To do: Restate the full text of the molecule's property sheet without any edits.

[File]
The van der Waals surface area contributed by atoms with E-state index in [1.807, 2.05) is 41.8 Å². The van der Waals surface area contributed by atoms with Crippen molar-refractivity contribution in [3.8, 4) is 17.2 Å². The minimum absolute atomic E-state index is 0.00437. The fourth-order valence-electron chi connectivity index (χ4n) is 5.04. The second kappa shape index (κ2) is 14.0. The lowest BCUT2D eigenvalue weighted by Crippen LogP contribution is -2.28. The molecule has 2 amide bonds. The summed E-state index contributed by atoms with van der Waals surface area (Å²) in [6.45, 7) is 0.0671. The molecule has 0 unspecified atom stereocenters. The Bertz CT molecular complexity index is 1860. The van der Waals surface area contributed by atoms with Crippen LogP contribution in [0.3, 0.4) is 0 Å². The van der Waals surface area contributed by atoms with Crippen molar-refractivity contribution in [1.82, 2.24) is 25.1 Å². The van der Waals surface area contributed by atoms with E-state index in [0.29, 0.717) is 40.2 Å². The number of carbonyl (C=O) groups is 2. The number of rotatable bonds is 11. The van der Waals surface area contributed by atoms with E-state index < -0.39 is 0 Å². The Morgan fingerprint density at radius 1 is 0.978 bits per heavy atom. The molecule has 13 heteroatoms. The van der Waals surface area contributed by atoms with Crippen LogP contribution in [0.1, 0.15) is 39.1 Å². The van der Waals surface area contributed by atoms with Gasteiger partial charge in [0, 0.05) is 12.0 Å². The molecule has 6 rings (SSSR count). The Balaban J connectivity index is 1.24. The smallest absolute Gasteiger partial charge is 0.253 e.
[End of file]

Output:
The van der Waals surface area contributed by atoms with E-state index in [1.807, 2.05) is 41.8 Å². The van der Waals surface area contributed by atoms with Crippen molar-refractivity contribution in [3.8, 4) is 17.2 Å². The minimum absolute atomic E-state index is 0.00437. The fourth-order valence-electron chi connectivity index (χ4n) is 5.04. The second kappa shape index (κ2) is 14.0. The lowest BCUT2D eigenvalue weighted by Crippen LogP contribution is -2.28. The molecule has 2 amide bonds. The summed E-state index contributed by atoms with van der Waals surface area (Å²) in [6.45, 7) is 0.0671. The molecule has 0 unspecified atom stereocenters. The Bertz CT molecular complexity index is 1860. The van der Waals surface area contributed by atoms with Crippen LogP contribution in [0.3, 0.4) is 0 Å². The van der Waals surface area contributed by atoms with Crippen molar-refractivity contribution in [1.82, 2.24) is 25.1 Å². The van der Waals surface area contributed by atoms with E-state index in [0.29, 0.717) is 40.2 Å². The number of carbonyl (C=O) groups is 2. The number of rotatable bonds is 11. The van der Waals surface area contributed by atoms with E-state index < -0.39 is 0 Å². The Morgan fingerprint density at radius 1 is 0.978 bits per heavy atom. The molecule has 13 heteroatoms. The van der Waals surface area contributed by atoms with Crippen LogP contribution in [0.1, 0.15) is 39.1 Å². The van der Waals surface area contributed by atoms with Gasteiger partial charge in [0, 0.05) is 12.0 Å². The molecule has 6 rings (SSSR count). The Balaban J connectivity index is 1.24. The smallest absolute Gasteiger partial charge is 0.253 e.